By Allan Turner
HOUSTON — Houston’s 45th annual Offshore Technology Conference opened its four-day run at NRG Park Monday, offering nearly 100,000 attendees a look at the oil industry’s dazzling future and a nostalgic glance at the pre-industrial past.
Between opening day’s educational sessions, oil company delegates from more than 130 nations strolled through the vast NRG Center, where exhibitors displayed gargantuan oil field equipment rarely seen within four walls.
They sampled “Texas style” hot sauce concocted by a Houston industrial lubricants company. And, in an incongruous a nod to the Old West, they snapped photos of Eli the horse and his Texas cowgirl rider.
Sponsored by 13 oil industry-related professional societies, the OTC is billed as the world’s foremost conference dealing with offshore oil exploration, drilling, production and environmental protection. It is Houston’s largest annual convention, bringing an estimated $100 million to the city each year.
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Jerry Carroll, junior past president of International Electrical and Electronics Engineers, one of the OTC’s sponsors, touted the conference — the largest of four OTC hosts internationally — as the prime chance for offshore professionals to network with colleagues, hear and interact with industry experts and see the latest in technology.
Duke Tadiodi, a projects manager for Nigeria’s Flowline Energy Service, said he expects to recruit expert help for his company’ projects at this year’s conference. Aisha Alsulaili, a contracts team leader with Kuwait Oil Co., said she hopes to enlarge the pool of potential contractors to operate and maintain her company’s new heavy oil facilities.
As in past years, the OTC is an engineer’s playground.
Monday’s sessions included offerings such as “State-of-the-art SCR Qualifications Program for 24 inch x 40 mm Thick Clad Pipe with Upset Ends for the Browes Project,” “Hydraulic Fracture Design for the Lower Tertiary Gulf of Mexico Optimization Under Uncertainty,” and “Evaluation of a Composite Device with an Embedded Non-intrusive Water Cut Sensing Platform for Production Tubing and Well Completions.”
On view in the sprawling exhibit hall was Baker Hughes’ LaunchPRO wireless top drive cement head, an impressive but — to the uninitiated — totally perplexing device.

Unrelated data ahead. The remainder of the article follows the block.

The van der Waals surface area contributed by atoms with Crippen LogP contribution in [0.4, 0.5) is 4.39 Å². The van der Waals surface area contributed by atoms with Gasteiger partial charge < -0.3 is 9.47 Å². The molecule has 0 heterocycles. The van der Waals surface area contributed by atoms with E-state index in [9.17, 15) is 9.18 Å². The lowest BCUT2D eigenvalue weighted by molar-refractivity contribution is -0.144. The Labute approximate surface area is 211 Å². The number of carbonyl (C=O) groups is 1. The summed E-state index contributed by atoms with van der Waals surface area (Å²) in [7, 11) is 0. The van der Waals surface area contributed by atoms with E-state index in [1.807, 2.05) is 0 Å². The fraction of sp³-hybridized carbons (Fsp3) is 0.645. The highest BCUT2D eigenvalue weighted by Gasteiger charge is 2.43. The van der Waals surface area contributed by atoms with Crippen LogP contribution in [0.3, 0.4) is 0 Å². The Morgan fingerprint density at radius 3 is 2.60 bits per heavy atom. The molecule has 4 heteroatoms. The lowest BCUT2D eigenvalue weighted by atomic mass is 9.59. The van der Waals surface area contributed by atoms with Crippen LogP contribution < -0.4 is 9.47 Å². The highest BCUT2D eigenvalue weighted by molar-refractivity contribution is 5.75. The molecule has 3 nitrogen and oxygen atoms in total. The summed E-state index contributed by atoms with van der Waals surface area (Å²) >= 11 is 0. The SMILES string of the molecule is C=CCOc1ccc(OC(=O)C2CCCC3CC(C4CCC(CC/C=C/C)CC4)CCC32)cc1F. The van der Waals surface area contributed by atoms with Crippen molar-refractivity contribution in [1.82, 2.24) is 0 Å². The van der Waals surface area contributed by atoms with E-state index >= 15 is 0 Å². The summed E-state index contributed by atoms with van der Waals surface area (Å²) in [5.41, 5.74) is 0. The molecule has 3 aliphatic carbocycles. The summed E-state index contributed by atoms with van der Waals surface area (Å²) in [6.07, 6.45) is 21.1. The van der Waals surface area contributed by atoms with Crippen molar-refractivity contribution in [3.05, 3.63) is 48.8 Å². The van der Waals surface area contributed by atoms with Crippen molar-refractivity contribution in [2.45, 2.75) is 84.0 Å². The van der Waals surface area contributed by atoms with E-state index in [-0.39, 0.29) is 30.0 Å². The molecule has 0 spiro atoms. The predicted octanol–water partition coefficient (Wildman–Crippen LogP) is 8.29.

Attendees munched sugar cookies emblazoned with the company’s logo and chatted with exhibit staffers in polysyllabic engineer-speak. Phil Ward, who helped design the device, reflected on its emergence from drawing board to physicial hardware. “Up to this point,” he said, “it’s only existed in digital reality.”
But what does it do?
“You’re asking the right question,” said a booth staffer, “but you’ve got the wrong person.”
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The right person, Baker Hughes representative Ben Ronck,tried to explain the device, which is used in well cementing operations.
“It’s all remote controlled,” he said. “It’s safer and faster.”
At the booth of Jet Lube, the Houston-based producer of what a company marketing assistant called the “Cadillac” of such products, a universally understandable product at last was on display: hot sauce. Specifically, “Big Red High Temperature Texas Style Red Pepper Sauce (May irritate sensitive stomachs) Liquid Fuel for Your Food.”
Although Jet Lube produces an array of products for the industry, hot sauce is not among them.
Still, heartened by the comprehensibility of cayenne pepper, a visitor stumbled past green laser images of Earth’s continents projected on the carpet, exhibits of explosion-proof cameras and battery systems to power valves in search of more comprehensibility, finding at last the booth of Red Wing work shoes.”
“Please say something eloquent about shoes,” the visitor pleaded.
“I don’t think you can say anything eloquent about shoes,” responded territory sales manager Eddy Coates. “Shoes are very simple.”
Outside the convention center, technological exhibits sprawled in baffling array.
Forum Energy Technology (“Let’s Talk Valves”), Parker Engineering (“Engineering Your Success — Fittings, Valves, Piping, Flanges”) and Dragon drilling rigs (“Make It Happen”) all were present.
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But attention at times seemed focused on the most comprehensible — and overtly Texan — exhibit of all: Eli the horse, and Shawna Hankinson, his rider. Both stood Texas tall as international visitors edged up to their corral on the asphalt plain surrounding the convention center to snap photos.
Hankinson, who also works at Twin Peaks, a Houston restaurant and sports bar, became familiar with horses during her West Texas childhood. She can’t ride, she confessed, but she looked the part as — attired in shorts, boots and cowboy hat — she perched atop Eli’s tooled leather saddle.
But, the pre-automobile, pre-offshore drilling exhibit’s Texas aura was only a veneer.
Eli and Hankinson were working on behalf of a German equipment maker, ZF, which touted its oil field engines as “handling the big horses.”
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